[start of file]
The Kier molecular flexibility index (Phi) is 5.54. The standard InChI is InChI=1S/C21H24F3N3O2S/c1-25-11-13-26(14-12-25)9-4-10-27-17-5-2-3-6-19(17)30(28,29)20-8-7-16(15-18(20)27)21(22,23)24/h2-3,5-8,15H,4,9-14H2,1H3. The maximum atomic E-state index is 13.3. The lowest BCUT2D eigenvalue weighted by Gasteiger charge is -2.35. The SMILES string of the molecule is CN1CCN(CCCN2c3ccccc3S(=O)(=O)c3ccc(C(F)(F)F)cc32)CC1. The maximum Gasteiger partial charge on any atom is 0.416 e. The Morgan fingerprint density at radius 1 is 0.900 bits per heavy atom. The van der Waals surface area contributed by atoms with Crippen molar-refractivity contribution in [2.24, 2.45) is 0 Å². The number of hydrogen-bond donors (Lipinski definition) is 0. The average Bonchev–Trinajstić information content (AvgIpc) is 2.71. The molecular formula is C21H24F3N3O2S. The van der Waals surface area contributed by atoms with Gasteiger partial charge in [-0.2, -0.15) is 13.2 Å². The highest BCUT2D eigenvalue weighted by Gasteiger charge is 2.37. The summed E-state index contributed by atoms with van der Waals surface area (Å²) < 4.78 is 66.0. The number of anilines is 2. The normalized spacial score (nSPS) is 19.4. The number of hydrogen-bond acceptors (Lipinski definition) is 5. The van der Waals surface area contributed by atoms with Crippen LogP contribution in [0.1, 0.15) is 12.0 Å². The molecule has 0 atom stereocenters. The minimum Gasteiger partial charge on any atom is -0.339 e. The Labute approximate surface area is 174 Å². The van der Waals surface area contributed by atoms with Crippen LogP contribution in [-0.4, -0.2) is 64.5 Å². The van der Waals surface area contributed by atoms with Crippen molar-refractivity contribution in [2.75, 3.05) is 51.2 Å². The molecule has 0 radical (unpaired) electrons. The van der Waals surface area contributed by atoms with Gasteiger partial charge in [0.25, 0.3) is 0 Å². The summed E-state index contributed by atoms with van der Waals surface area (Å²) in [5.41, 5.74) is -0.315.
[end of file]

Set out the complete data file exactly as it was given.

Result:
The Kier molecular flexibility index (Phi) is 5.54. The standard InChI is InChI=1S/C21H24F3N3O2S/c1-25-11-13-26(14-12-25)9-4-10-27-17-5-2-3-6-19(17)30(28,29)20-8-7-16(15-18(20)27)21(22,23)24/h2-3,5-8,15H,4,9-14H2,1H3. The maximum atomic E-state index is 13.3. The lowest BCUT2D eigenvalue weighted by Gasteiger charge is -2.35. The SMILES string of the molecule is CN1CCN(CCCN2c3ccccc3S(=O)(=O)c3ccc(C(F)(F)F)cc32)CC1. The maximum Gasteiger partial charge on any atom is 0.416 e. The Morgan fingerprint density at radius 1 is 0.900 bits per heavy atom. The van der Waals surface area contributed by atoms with Crippen molar-refractivity contribution in [2.24, 2.45) is 0 Å². The number of hydrogen-bond donors (Lipinski definition) is 0. The average Bonchev–Trinajstić information content (AvgIpc) is 2.71. The molecular formula is C21H24F3N3O2S. The van der Waals surface area contributed by atoms with Gasteiger partial charge in [-0.2, -0.15) is 13.2 Å². The highest BCUT2D eigenvalue weighted by Gasteiger charge is 2.37. The summed E-state index contributed by atoms with van der Waals surface area (Å²) < 4.78 is 66.0. The number of anilines is 2. The normalized spacial score (nSPS) is 19.4. The number of hydrogen-bond acceptors (Lipinski definition) is 5. The van der Waals surface area contributed by atoms with Crippen LogP contribution in [0.1, 0.15) is 12.0 Å². The molecule has 0 atom stereocenters. The minimum Gasteiger partial charge on any atom is -0.339 e. The Labute approximate surface area is 174 Å². The van der Waals surface area contributed by atoms with Crippen LogP contribution in [-0.4, -0.2) is 64.5 Å². The van der Waals surface area contributed by atoms with Crippen molar-refractivity contribution in [2.75, 3.05) is 51.2 Å². The molecule has 0 radical (unpaired) electrons. The van der Waals surface area contributed by atoms with Gasteiger partial charge in [0.25, 0.3) is 0 Å². The summed E-state index contributed by atoms with van der Waals surface area (Å²) in [5.41, 5.74) is -0.315.